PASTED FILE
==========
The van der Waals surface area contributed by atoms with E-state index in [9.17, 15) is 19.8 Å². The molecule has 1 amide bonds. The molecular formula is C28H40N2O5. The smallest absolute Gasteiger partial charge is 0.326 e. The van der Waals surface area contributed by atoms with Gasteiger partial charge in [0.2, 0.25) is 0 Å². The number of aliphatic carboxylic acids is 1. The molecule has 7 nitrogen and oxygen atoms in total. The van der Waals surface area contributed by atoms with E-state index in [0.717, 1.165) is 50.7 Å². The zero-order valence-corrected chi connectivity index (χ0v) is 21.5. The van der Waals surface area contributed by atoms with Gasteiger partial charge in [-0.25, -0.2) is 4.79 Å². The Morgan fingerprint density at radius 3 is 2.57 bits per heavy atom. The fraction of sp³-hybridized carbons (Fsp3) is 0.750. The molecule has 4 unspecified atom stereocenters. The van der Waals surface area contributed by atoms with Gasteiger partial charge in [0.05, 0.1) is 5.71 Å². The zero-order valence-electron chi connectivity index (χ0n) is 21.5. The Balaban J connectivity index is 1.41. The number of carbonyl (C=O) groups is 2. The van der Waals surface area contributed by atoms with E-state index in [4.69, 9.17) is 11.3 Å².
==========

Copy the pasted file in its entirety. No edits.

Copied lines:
The van der Waals surface area contributed by atoms with E-state index in [9.17, 15) is 19.8 Å². The molecule has 1 amide bonds. The molecular formula is C28H40N2O5. The smallest absolute Gasteiger partial charge is 0.326 e. The van der Waals surface area contributed by atoms with Gasteiger partial charge in [0.2, 0.25) is 0 Å². The number of aliphatic carboxylic acids is 1. The molecule has 7 nitrogen and oxygen atoms in total. The van der Waals surface area contributed by atoms with E-state index in [0.717, 1.165) is 50.7 Å². The zero-order valence-corrected chi connectivity index (χ0v) is 21.5. The van der Waals surface area contributed by atoms with Gasteiger partial charge in [-0.25, -0.2) is 4.79 Å². The Morgan fingerprint density at radius 3 is 2.57 bits per heavy atom. The fraction of sp³-hybridized carbons (Fsp3) is 0.750. The molecule has 4 unspecified atom stereocenters. The van der Waals surface area contributed by atoms with Gasteiger partial charge in [0.05, 0.1) is 5.71 Å². The zero-order valence-electron chi connectivity index (χ0n) is 21.5. The Balaban J connectivity index is 1.41. The number of carbonyl (C=O) groups is 2. The van der Waals surface area contributed by atoms with E-state index in [4.69, 9.17) is 11.3 Å².